That is a statement that is difficult to believe when a cameraman confessed that they give the contestants water to drink from the start. The producers put the clean, potable drinking water in a well and the contestants could get it from there whenever they pleased. Maybe it is necessary since dehydration in some of the hot climates can be fatal but why claim that they do not help in any way? Most likely, to give them some credit, it is because they want us to believe that we can achieve anything we set our mind to and anyone can be a survivor. Moreover, seeing the contestant struggle with boiling water was quite something.
Is there anything real about Survivor?
With so many fake scenes on the show, you have to ask if at all there is anything real about it or was it all just acting.
Contestants falling in love
To be sincere, some of the things on the show were real and like they say you cannot fake love. We have seen people falling in love as they act, for instance, Boris Kodjoe and Nicole Parker who fell in love while playing lovers on “Soul Food” and they have been married for 14 years. Survivor has also had some contestants coupling up while on the show, but the most notable has to be Rob Mariano and Amber Brkich who were in Survivor: All-Stars. The two went head to head for the prize money, but Amber won it all. Maybe it is the tenacity of both contestants that drew them to each other, but they ended up getting married and have four children so far. Now that is something that no producer can make someone practice beforehand.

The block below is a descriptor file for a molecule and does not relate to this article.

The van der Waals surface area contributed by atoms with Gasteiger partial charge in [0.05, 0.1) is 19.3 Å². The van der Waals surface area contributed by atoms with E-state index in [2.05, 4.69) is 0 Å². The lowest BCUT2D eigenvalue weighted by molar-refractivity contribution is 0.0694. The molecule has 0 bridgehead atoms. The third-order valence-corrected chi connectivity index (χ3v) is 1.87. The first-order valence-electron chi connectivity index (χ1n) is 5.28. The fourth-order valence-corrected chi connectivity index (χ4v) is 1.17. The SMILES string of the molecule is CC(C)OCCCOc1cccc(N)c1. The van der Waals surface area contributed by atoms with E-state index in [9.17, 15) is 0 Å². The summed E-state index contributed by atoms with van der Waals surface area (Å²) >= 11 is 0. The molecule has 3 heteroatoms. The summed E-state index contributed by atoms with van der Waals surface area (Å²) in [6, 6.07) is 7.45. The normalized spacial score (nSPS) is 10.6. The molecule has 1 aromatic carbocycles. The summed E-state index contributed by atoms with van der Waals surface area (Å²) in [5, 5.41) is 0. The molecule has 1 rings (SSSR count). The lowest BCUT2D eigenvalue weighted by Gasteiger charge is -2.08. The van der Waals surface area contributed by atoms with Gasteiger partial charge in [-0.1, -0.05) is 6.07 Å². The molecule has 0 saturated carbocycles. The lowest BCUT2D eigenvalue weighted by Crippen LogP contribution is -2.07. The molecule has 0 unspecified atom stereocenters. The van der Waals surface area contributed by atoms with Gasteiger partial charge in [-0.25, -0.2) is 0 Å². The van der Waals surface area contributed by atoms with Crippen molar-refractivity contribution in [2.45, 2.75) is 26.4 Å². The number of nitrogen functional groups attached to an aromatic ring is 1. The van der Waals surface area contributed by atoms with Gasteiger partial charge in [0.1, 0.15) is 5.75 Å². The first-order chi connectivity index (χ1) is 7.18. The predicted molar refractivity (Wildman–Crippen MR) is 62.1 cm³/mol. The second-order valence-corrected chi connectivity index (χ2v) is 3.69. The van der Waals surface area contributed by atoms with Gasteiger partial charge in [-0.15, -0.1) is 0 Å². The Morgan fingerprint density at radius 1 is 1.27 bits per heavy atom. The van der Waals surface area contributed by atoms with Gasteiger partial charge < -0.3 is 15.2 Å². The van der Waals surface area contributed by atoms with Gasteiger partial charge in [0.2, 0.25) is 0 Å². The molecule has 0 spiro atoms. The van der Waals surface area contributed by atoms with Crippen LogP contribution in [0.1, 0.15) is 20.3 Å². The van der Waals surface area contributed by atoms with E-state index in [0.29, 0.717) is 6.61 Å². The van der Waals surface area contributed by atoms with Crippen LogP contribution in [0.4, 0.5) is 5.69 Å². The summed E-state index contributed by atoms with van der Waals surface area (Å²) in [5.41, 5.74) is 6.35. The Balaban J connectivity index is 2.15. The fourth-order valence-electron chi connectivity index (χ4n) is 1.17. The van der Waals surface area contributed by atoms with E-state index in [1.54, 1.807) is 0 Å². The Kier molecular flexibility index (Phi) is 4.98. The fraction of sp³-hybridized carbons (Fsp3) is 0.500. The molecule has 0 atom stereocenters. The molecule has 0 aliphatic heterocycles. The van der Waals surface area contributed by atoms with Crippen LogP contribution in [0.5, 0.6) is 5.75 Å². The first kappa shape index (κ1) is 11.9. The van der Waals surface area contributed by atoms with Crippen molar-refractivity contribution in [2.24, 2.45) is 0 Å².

People join reality television for various reasons; some get exposure like Elisabeth Hasselback who finished fourth place in the 2nd season of Survivor. Elisabeth has gone on to become a co-host in many television shows such as The View which led her to win the Daytime Emmy Award for being an Outstanding Talkshow Host. For others, it is all about money. Money makes the world go round, and although it is the root of all evil as Christians believe from their Holy Book, it is a great motivator. Contestants on Survivor get some reward regardless of how long they have been on the show but of course the longer you can survive not being voted out the more the money you receive.
Fortune talked to a former contestant John Dalton, and he revealed that the lowest amount that one gets paid is $3,500 for the first person to leave the show after three days. Jurors also get called back in for something; each of them receives $40,000. The runners-up walk away with $110,000 while the last person standing goes home with $1,010,000. Returning players take home $25,000 if they are the first ones to leave the show while the rest of the contestants get rewarded depending on how long they last.
However, the amount is all subject to tax and contestants have to include it in their returns otherwise they face jail time like Richard Hatch, Season one winner who had to spend 51 months in prison for failure to pay taxes on his prize money, as Men’s Health reported.
Other real elements
Most of the scenes seen on Survivor are real; for instance, the sleepless nights the contestants have to endure either due to insects or harsh weather conditions. Also, although the crew may sneak in food to the participants, the contestants still go through some malnutrition, and you can tell from the changes in their bodies from when they first appear on the set to when they leave. Further, the strained relationships between some contestants are also real. Janu Tornell in Survivor: Palu preferred to leave after being ridiculed by her fellow tribesmen. We can also not fail to mention the adverse physical and mental reactions that some people experience while on the show. Colton Cumbie felt alone after being separated from his fiancÃ© while Kathy Sleckman had a mental breakdown caused by paranoia and isolation.